LONDON (Reuters) - Stewart Ford, founder of now-defunct “death bonds” firm Keydata, said on Wednesday he might seek an appeal after losing a battle against Britain’s markets regulator over a record 76 million pound ($100 million) fine.
Ford, who has fought the Financial Conduct Authority (FCA) and its FSA predecessor since it fast-tracked Keydata Investment Services into administration in 2009, told Reuters that Tuesday’s decision by the Upper Tribunal to uphold the penalty was “a beautiful bit of fiction”.
The ruling by the Tribunal, which hears regulatory challenges, was oversimplified and had painted him as a villain to suit the narrative, Ford said, adding that he had 28 days to appeal against it.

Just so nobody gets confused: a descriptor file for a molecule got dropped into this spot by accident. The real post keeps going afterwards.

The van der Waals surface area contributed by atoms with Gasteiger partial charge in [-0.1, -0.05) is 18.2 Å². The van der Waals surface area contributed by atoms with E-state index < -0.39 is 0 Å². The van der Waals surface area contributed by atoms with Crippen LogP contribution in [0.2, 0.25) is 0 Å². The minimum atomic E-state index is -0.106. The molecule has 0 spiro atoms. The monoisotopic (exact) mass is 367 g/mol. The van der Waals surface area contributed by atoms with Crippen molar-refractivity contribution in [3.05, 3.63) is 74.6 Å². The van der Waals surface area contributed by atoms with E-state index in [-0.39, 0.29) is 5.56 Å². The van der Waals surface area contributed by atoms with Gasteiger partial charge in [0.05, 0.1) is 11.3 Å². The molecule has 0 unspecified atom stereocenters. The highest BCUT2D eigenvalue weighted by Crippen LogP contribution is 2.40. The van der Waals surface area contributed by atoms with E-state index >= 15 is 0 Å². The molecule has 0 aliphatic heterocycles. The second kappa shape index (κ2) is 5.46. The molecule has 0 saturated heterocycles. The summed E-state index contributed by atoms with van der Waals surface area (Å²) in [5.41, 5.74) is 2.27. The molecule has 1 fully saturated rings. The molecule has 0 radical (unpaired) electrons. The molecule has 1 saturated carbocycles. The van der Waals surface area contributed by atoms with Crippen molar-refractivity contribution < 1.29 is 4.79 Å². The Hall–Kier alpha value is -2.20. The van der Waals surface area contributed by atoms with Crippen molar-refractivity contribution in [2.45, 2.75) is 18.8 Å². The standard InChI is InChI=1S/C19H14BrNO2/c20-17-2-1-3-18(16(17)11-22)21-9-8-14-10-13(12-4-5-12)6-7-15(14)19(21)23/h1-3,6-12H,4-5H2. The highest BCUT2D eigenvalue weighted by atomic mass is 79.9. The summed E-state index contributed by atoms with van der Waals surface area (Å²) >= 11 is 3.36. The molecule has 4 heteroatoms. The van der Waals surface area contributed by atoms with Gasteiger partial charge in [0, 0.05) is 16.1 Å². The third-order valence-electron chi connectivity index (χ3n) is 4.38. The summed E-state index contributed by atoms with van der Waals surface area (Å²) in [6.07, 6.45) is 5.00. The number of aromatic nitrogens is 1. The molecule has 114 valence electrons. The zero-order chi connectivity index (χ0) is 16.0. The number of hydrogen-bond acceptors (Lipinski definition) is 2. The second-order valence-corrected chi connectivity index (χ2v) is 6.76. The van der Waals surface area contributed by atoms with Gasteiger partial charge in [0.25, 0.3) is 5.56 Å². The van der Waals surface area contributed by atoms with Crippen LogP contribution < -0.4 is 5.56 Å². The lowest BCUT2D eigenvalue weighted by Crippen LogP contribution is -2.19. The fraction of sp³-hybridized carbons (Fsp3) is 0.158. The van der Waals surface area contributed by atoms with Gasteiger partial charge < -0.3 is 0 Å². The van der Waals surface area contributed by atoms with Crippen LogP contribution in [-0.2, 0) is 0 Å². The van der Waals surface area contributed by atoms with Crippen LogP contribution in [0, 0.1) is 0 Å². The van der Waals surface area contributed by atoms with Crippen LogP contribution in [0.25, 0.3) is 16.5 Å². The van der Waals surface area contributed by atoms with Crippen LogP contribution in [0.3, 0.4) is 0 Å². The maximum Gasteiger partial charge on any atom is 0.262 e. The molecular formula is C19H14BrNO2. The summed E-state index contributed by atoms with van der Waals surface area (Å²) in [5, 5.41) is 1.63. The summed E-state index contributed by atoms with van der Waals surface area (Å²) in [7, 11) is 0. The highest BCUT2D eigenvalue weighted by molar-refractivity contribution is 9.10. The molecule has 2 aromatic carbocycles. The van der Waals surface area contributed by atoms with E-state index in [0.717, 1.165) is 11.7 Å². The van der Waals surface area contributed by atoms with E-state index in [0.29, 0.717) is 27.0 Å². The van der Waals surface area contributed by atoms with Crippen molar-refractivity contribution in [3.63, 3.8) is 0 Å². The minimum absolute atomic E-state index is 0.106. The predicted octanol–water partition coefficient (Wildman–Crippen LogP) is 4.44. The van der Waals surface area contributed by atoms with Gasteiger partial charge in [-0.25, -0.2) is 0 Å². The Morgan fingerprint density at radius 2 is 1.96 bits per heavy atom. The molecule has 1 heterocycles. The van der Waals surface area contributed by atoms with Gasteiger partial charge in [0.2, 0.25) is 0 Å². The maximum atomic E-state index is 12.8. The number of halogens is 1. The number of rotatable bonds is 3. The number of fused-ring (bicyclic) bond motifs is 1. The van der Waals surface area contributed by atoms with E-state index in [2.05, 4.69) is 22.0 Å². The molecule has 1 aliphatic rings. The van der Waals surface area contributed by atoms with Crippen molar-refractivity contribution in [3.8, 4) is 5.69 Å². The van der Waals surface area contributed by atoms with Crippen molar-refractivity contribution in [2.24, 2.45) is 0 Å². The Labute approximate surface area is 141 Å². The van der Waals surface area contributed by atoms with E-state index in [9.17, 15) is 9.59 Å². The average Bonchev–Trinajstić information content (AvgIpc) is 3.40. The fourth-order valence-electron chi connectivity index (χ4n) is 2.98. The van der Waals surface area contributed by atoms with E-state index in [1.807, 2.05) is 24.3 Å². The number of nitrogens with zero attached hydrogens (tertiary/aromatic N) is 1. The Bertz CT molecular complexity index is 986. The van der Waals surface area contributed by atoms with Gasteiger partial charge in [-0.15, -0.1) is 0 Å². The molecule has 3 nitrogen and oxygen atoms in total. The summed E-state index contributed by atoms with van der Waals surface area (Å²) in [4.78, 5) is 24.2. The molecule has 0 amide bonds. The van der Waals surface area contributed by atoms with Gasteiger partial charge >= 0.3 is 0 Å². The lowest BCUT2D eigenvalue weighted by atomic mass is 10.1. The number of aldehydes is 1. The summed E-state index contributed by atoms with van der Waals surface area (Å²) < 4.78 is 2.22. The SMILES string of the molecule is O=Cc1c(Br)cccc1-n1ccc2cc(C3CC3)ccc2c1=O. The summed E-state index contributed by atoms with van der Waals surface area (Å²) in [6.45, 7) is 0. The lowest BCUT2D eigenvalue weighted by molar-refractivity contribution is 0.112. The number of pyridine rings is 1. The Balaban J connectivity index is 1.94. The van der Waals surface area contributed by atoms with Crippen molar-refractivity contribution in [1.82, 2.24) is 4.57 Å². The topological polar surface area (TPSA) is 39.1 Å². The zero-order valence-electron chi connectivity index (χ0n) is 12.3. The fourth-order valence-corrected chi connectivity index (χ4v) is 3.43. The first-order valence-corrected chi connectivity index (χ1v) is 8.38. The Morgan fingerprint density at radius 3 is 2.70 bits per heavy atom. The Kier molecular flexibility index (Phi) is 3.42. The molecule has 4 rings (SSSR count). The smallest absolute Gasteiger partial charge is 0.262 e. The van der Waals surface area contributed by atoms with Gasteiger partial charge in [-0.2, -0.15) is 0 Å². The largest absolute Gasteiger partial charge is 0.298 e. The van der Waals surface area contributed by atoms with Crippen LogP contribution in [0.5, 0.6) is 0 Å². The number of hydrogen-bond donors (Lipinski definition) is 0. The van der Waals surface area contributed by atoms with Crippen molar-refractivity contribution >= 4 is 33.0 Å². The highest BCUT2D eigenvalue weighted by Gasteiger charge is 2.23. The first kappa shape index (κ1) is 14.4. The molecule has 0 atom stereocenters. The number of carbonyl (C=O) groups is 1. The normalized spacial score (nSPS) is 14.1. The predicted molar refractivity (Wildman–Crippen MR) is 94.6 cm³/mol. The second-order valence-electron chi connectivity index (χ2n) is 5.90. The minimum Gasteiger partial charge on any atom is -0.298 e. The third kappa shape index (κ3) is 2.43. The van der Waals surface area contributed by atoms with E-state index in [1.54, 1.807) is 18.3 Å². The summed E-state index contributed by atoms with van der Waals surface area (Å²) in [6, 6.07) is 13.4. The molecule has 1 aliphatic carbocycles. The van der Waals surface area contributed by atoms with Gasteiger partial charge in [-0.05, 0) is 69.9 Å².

Regulators shut down Keydata, a structured product provider that promoted Luxembourg-issued bonds backed by life settlement portfolios - second-hand life insurance policies dubbed “death bonds” - amid concerns about how it marketed its products.
Thousands of elderly investors, who put more than 450 million pounds into Keydata products, were forced to apply for compensation in Britain’s biggest personal finance scandal in two decades. Many were left nursing losses.
Ford, who moved back to Britain from Switzerland to fight the regulatory battle, denied FCA allegations that he and his companies took 73.3 million pounds in undisclosed fees from the business, saying all fees were legitimate for services provided.
He blamed the regulator for shutting down a business that he said could have been successful.
($1 = 0.7596 pounds)
Reporting by Kirstin Ridley; Editing by Alexander Smith